French virologist Françoise Barre-Sinoussi, winner of a Nobel Prize in Medicine for identifying HIV as the cause of AIDS during the 1980s, holds a soft spot for Cambodia.
“My relationship with Cambodia has been ongoing for the last 20 years,” Barre-Sinoussi said with a smile.
Speaking to the Post on the sidelines of a conference on communicable diseases held in the capital this week, Barre-Sinoussi highlighted the importance of increasing patient access to life-saving treatment and encouraging young Cambodians to pursue a career in medical research and clinical work.
“I spoke with students at the University of Health Sciences [this week] because I wanted to motivate them to become clinical specialists and researchers. It’s nice if you want to make money and open a private consultation, but why not work to link researchers and clinical specialists to benefit humanity as a whole,” she said.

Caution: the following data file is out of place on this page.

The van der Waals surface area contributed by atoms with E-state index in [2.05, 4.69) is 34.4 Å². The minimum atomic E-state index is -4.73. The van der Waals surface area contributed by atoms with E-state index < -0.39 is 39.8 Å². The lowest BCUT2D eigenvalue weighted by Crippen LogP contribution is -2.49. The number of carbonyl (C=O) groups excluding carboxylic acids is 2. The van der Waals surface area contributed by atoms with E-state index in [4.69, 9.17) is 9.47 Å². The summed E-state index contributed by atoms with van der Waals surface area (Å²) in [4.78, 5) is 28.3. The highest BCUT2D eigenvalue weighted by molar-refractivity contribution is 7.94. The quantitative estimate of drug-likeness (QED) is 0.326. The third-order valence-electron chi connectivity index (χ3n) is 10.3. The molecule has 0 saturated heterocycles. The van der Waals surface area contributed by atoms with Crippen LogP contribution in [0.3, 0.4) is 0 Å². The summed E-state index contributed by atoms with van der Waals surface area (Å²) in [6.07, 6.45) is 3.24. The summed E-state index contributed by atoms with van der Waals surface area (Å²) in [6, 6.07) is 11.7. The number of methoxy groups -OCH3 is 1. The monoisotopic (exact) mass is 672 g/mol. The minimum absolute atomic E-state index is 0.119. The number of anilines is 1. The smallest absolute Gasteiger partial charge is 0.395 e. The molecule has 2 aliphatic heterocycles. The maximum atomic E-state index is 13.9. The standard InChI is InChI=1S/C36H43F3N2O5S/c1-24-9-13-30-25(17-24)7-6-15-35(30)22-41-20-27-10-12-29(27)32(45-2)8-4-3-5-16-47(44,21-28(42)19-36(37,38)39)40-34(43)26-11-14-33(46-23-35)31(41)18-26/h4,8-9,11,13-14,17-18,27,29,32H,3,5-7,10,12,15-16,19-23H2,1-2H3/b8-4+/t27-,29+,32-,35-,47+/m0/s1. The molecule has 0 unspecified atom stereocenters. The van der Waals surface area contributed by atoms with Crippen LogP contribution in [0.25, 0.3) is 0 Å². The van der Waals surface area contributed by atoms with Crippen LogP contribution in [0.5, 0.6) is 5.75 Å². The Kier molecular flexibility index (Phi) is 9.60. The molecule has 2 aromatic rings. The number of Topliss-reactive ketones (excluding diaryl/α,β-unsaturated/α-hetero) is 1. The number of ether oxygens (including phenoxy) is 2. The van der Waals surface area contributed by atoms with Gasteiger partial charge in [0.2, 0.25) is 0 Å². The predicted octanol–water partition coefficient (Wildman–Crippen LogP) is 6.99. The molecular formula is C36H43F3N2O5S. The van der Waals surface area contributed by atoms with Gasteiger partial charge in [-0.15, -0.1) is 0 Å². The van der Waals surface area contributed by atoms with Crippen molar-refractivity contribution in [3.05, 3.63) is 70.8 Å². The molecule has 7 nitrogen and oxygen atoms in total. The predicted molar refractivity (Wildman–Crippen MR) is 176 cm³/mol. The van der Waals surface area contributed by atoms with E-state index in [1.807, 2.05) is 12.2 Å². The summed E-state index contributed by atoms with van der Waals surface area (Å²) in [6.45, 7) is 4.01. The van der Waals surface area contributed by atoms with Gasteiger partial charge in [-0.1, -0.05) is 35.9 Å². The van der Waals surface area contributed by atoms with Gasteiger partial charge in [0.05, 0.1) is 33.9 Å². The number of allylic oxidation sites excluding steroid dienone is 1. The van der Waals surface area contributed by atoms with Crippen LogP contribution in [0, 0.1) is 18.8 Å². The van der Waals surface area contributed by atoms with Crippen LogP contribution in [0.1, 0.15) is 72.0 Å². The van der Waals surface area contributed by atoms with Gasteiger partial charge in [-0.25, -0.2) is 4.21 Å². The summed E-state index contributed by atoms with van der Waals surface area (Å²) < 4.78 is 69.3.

“If a dialogue between clinicians and researchers had not been under way in the 1980s for the first time, we would never have linked HIV to AIDS when we did.”
Barre-Sinoussi is head of the Retroviral Infection Control Unit at the Pasteur Institute in Paris, where she has worked since the 1970s.
The extent to which Cambodia had responded to its HIV problem is something the country should be proud of, she said.
“This health system was nothing after the war and has now become something worth talking about.
“Something like 90 per cent of [HIV/AIDS] patients are receiving treatment and that’s a significant number for this part of the world,” Barre-Sinoussi said, while adding that there is still plenty of work to be done.
UNAIDS country director Marie-Odile Emond said Cambodia’s coverage rate for treatment is well above the regional rate.
“Cambodia has reached a much higher level at about 80 per cent and with [a] relatively good retention rate,” she wrote in an email.